22 Jul Weaving Our Networks of Trust
Original Spanish version published in El Economista America on August 22, 2014
Before, when jobs were secure, we did not have to worry about creating networks of contact. Jobs were forever and everybody knew each other. No extra effort was needed to get to know people or to make our personal brand known. That has changed. Today, a personal network is an essential tool to sell our professional services.
Moreover, most jobs are obtained through networks of contacts. When a position is available, companies first informally search within the company, among friends, and among clients. Ninety percent of job possibilities are in what we call the “hidden opportunity market”.
Herminia Ibarra, in her book Working Identity: Unconventional Strategies for Reinventing Your Career, states that the three components for a successful executive career are: 1) skills, knowledge, achievements, results; 2) image and reputation; 3) contacts and relationships.
When people hear about building a network of contacts, some think that it is manipulative and self-serving, as if once we got what we needed from a person, we would cut ties with him or her. This would be self-seeking and distasteful.
That is why at LHH DMB we like to talk about networks of trust. Jeffrey Gitomer, author of The Little Black Book of Connections, says, “All things being equal, people want to do business with their friends. All things being not so equal, people still want to do business with their friends.”
So, what is a network of trust? It is what arises through conscious and voluntary acts of establishing and maintaining genuine and long-term contacts with people who know and value us, and whom we value as well.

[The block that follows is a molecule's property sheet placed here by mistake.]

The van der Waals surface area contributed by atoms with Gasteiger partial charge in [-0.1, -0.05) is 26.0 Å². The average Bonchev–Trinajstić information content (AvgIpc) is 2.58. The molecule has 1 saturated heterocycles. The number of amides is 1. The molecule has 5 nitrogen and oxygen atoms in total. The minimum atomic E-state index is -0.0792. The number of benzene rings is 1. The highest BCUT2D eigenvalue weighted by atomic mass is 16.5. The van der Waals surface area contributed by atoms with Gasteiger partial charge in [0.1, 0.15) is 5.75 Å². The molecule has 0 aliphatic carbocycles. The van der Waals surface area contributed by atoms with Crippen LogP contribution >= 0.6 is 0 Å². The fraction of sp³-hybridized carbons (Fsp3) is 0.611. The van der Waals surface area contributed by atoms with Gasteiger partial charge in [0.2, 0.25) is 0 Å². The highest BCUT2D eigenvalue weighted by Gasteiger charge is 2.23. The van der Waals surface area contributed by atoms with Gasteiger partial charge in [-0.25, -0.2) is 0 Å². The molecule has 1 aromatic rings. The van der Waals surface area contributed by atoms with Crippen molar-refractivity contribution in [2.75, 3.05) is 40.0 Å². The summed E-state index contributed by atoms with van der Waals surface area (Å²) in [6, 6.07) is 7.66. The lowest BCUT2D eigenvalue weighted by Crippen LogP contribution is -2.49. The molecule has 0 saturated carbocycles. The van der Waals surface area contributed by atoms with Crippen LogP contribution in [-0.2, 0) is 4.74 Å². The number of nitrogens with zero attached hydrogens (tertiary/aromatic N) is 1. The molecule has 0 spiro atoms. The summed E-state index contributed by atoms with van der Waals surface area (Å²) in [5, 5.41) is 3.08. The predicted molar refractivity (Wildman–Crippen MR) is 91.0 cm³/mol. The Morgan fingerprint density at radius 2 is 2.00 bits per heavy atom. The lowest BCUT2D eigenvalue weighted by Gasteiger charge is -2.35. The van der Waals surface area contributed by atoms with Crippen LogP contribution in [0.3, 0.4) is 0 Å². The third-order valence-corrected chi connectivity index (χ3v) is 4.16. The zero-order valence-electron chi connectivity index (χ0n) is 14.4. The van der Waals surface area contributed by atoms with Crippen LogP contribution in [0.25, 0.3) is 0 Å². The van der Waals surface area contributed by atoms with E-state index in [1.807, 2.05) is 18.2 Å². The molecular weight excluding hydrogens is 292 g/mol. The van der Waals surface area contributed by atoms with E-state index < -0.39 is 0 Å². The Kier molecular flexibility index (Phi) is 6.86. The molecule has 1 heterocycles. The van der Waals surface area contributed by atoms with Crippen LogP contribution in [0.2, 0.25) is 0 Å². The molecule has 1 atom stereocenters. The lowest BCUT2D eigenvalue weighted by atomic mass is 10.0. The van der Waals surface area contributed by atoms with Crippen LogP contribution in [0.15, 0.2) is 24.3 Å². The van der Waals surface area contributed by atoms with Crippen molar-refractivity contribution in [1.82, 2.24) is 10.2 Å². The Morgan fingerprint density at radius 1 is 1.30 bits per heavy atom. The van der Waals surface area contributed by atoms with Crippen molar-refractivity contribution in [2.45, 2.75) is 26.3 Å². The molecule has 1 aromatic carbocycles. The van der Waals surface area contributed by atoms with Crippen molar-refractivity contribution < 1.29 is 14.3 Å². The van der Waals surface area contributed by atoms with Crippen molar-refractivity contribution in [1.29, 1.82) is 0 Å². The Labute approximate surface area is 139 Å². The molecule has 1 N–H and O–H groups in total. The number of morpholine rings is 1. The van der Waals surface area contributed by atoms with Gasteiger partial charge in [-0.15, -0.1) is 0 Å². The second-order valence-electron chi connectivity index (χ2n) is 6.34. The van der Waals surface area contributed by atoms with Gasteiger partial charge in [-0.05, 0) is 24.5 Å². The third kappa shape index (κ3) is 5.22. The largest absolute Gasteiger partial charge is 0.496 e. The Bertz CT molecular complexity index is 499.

Weaving a network of trust is establishing (reestablishing) a long-term relationship with people who appreciate us, whom we appreciate, whom we know, and with whom we maintain (or have maintained) a relationship of trust, appreciation, and mutual respect.
The larger our network of trust, the better our employability, because the people in our network are the best salespersons for our services, the best trustees of our reputation. Weaving networks of trust, then, involves having a clear idea of whom we know and what they know about us.
To develop our network of trust, we must first make an organized list of our contacts. Most people have a personal network of approximately three hundred to five hundred people, but their network is not embodied in a well-ordered list and they are not fully aware that they have so many contacts.
Let’s start by listing all the people we know and who know us, even though we may not have seen them for a long time. That is, all those people who have an image of us, who manage our reputation; those who may be asked about us tomorrow and would say, “He/she is a first-class person” or “No, stay away from him/her”. It is better if they see us in a positive light, whatever position they may hold.
How do we weave a network of trust? Obviously, we have to maintain our relationships by continuously updating our contacts. It is good to keep them informed about what we are doing with our lives, with our careers, what has happened to us lately, if we were promoted, or if we learned something new. It is equally as important to be genuinely interested in our contacts –their lives, their interests, their achievements.
When building our contact network, we must be careful about making a mistake that is especially at odds with out aim: thinking that there are small or unimportant contacts. Some people think their contacts should only be influential people, such as general managers or relatives in high positions. They tend to neglect their ties and relationships with people of varying status.
We should not forget that weaving networks of trust means reestablishing and rewriting relationships under new terms and keeping them current. It is also about reestablishing our identity, image, personal brand, and reputation with them. It is about renewing the relationship, even with those who we have not seen for a long time! The best secret to weaving successful networks of trust is to do so continuously (not only when we need them for something), honestly, and enthusiastically, and, above all, with a genuine interest in people.